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    ABSTRACT: In the past two decades, the geometric pathways involved in the transformations between inverse bicontinuous cubic phases in amphiphilic systems have been extensively theoretically modeled. However, little experimental data exists on the cubic-cubic transformation in pure lipid systems. We have used pressure-jump time-resolved X-ray diffraction to investigate the transition between the gyroid QGII and double-diamond QDII phases in mixtures of 1-monoolein in 30 wt % water. We find for this system that the cubic-cubic transition occurs without any detectable intermediate structures. In addition, we have determined the kinetics of the transition, in both the forward and reverse directions, as a function of pressure-jump amplitude, temperature, and water content. A recently developed model allows (at least in principle) the calculation of the activation energy for lipid phase transitions from such data. The analysis is applicable only if kinetic reproducibility is achieved, at least within one sample, and achievement of such kinetic reproducibility is shown here, by carrying out prolonged pressure-cycling. The rate of transformation shows clear and consistent trends with pressure-jump amplitude, temperature, and water content, all of which are shown to be in agreement with the effect of the shift in the position of the cubic-cubic phase boundary following a change in the thermodynamic parameters.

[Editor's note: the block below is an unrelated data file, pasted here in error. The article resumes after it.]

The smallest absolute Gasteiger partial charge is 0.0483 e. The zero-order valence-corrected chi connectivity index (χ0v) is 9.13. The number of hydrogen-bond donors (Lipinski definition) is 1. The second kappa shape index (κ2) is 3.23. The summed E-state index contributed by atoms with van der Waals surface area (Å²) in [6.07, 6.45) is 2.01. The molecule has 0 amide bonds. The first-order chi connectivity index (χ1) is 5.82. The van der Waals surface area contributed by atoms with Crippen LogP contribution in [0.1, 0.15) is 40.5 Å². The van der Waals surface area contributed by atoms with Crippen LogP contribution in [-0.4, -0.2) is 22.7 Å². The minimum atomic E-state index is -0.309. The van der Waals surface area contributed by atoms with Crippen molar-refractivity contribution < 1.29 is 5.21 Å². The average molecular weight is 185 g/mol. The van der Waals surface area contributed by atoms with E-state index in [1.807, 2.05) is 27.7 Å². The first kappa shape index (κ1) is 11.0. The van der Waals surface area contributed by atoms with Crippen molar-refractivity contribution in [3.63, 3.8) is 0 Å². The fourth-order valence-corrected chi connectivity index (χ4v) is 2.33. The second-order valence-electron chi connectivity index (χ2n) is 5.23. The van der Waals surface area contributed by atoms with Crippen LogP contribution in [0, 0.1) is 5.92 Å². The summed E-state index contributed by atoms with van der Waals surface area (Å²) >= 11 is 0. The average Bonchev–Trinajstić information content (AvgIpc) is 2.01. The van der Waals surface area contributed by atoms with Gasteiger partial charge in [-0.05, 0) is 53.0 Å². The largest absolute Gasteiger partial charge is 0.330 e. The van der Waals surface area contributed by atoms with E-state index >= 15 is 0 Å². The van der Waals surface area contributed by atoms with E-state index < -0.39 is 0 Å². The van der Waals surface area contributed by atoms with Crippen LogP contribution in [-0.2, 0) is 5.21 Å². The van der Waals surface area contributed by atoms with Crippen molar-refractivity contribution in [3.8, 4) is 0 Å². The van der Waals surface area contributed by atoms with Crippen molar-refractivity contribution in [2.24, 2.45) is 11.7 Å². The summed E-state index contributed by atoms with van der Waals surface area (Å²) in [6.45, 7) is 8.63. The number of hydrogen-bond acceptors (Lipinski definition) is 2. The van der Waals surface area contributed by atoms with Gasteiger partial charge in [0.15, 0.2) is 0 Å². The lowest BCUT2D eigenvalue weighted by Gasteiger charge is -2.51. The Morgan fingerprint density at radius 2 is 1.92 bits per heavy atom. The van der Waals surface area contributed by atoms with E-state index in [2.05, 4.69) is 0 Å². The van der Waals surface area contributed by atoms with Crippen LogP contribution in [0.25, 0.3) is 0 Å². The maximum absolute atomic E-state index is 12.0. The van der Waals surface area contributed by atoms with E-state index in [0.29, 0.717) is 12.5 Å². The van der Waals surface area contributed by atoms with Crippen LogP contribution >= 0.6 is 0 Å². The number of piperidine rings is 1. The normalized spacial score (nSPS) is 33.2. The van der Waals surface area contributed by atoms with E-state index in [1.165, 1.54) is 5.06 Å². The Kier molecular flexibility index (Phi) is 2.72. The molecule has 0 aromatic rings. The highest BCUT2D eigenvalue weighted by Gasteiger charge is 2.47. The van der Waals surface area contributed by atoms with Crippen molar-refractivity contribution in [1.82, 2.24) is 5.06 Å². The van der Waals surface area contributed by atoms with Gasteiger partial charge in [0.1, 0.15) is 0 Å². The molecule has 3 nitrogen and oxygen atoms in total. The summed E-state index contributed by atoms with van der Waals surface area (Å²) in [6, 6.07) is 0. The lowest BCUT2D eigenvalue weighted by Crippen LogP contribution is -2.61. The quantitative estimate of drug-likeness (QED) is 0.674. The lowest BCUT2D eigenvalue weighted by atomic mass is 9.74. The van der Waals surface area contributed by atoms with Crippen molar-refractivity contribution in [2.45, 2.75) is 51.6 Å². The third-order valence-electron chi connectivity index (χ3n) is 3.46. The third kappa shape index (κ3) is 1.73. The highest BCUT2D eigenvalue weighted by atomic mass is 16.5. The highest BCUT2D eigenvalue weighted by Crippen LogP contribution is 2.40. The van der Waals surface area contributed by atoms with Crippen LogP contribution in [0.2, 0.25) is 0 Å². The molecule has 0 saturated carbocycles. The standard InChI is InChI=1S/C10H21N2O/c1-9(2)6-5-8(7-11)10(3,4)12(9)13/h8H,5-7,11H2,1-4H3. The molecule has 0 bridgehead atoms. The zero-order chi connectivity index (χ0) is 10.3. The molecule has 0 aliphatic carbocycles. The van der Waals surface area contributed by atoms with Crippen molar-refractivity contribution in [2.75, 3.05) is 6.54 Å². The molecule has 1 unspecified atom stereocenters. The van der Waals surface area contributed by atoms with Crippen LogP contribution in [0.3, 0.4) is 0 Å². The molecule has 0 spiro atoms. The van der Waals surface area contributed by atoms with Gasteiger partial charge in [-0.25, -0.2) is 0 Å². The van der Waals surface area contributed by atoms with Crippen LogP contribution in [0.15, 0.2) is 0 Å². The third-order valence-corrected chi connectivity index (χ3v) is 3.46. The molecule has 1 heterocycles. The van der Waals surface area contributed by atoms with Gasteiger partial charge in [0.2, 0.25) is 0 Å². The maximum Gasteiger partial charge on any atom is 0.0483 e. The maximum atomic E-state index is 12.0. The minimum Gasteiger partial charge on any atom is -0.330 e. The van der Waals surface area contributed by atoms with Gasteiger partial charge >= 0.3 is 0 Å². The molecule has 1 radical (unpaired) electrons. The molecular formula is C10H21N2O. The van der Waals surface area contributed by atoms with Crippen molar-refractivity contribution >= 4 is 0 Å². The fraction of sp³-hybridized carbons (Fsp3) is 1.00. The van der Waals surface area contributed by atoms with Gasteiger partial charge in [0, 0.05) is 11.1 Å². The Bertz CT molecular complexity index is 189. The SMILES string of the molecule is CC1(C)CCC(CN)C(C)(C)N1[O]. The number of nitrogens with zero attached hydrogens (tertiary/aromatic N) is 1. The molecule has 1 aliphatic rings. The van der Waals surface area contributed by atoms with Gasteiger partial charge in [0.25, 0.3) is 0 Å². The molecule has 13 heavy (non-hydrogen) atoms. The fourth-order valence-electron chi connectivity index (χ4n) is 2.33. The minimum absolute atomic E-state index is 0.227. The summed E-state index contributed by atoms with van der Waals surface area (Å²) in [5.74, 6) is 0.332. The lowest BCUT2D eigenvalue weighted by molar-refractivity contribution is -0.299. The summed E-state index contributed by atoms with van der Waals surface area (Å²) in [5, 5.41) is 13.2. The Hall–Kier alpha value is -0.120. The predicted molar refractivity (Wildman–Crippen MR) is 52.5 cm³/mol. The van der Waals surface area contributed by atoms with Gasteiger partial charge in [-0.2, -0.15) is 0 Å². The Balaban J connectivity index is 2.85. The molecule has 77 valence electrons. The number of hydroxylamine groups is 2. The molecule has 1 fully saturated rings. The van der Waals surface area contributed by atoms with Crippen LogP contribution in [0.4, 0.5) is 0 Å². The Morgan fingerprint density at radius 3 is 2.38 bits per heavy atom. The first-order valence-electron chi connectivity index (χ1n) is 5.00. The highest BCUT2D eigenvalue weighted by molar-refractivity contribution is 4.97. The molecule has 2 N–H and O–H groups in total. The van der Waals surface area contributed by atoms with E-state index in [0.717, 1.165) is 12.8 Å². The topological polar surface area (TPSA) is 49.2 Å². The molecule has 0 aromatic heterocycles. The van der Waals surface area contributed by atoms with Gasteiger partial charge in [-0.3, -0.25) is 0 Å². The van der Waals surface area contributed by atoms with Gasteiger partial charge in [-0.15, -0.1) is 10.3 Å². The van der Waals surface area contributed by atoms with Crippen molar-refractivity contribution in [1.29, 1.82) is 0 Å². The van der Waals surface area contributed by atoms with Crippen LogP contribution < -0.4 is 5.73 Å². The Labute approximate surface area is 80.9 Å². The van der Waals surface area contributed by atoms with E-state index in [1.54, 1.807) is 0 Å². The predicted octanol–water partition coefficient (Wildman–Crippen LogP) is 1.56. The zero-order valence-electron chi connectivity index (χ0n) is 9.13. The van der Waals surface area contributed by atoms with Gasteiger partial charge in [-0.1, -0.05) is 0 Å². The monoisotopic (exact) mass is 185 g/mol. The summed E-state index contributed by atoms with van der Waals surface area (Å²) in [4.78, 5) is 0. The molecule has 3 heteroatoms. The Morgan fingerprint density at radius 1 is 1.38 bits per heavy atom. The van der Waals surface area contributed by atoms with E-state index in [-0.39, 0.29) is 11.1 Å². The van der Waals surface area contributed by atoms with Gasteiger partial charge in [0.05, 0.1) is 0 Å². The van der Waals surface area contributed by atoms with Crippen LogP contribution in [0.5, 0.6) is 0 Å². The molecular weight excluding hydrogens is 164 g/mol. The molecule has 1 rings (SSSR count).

Langmuir 04/2008; 24(6):2331-40. DOI:10.1021/la7023378 · 4.38 Impact Factor
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    ABSTRACT: Poloxamers F88 (EO97PO39EO97) and P85 (EO27PO39EO27) are triblock copolymers of ethylene oxide (EO) and propylene oxide (PO), which have the same hydrophobic PO block. We studied aqueous solutions of these two copolymers by the conjoint use of differential scanning calorimetry (DSC), rheology, and small-angle X-ray scattering (SAXS). The results showed that the temperature-induced micellization of aqueous solutions of F88 and P85 was a progressive process followed by gelation for sufficiently concentrated samples. Gelation was due to the ordered packing of micelles under a hexagonal compact (HC) structure for P85 and a body-centered cubic (BCC) phase for F88. Importantly, the phase diagram of F88/P85 mixtures in water was elucidated and showed the destabilization of the HC phase upon addition of small amounts of F88.
    Langmuir 05/2007; 23(9):5085-92. DOI:10.1021/la062622p · 4.38 Impact Factor